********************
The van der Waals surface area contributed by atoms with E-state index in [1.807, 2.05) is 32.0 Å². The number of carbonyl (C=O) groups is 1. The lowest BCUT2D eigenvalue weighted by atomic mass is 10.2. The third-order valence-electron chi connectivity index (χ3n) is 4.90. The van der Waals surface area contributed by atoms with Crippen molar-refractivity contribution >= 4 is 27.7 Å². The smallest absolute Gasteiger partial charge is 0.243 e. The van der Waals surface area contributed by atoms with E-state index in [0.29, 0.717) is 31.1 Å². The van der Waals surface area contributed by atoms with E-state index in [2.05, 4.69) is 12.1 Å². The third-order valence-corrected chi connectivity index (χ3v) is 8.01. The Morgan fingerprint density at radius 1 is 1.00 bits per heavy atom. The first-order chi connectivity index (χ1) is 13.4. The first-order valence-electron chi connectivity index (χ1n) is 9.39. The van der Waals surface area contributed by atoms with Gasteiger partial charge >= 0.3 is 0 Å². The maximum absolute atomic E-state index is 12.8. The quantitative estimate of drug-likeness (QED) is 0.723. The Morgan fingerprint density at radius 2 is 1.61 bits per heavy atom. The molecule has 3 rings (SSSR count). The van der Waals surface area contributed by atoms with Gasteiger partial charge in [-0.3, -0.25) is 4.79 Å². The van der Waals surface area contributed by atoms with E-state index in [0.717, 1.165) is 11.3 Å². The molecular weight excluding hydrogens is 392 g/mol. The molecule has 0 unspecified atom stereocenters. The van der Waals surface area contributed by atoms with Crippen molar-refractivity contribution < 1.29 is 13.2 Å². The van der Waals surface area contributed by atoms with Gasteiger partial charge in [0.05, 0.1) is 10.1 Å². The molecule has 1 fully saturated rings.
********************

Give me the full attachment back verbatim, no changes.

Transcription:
The van der Waals surface area contributed by atoms with E-state index in [1.807, 2.05) is 32.0 Å². The number of carbonyl (C=O) groups is 1. The lowest BCUT2D eigenvalue weighted by atomic mass is 10.2. The third-order valence-electron chi connectivity index (χ3n) is 4.90. The van der Waals surface area contributed by atoms with Crippen molar-refractivity contribution >= 4 is 27.7 Å². The smallest absolute Gasteiger partial charge is 0.243 e. The van der Waals surface area contributed by atoms with E-state index in [0.29, 0.717) is 31.1 Å². The van der Waals surface area contributed by atoms with E-state index in [2.05, 4.69) is 12.1 Å². The third-order valence-corrected chi connectivity index (χ3v) is 8.01. The Morgan fingerprint density at radius 1 is 1.00 bits per heavy atom. The first-order chi connectivity index (χ1) is 13.4. The first-order valence-electron chi connectivity index (χ1n) is 9.39. The van der Waals surface area contributed by atoms with Gasteiger partial charge >= 0.3 is 0 Å². The maximum absolute atomic E-state index is 12.8. The quantitative estimate of drug-likeness (QED) is 0.723. The Morgan fingerprint density at radius 2 is 1.61 bits per heavy atom. The molecule has 3 rings (SSSR count). The van der Waals surface area contributed by atoms with Gasteiger partial charge in [-0.3, -0.25) is 4.79 Å². The van der Waals surface area contributed by atoms with E-state index in [0.717, 1.165) is 11.3 Å². The molecular weight excluding hydrogens is 392 g/mol. The molecule has 0 unspecified atom stereocenters. The van der Waals surface area contributed by atoms with Crippen molar-refractivity contribution < 1.29 is 13.2 Å². The van der Waals surface area contributed by atoms with Gasteiger partial charge in [0.05, 0.1) is 10.1 Å². The molecule has 1 fully saturated rings.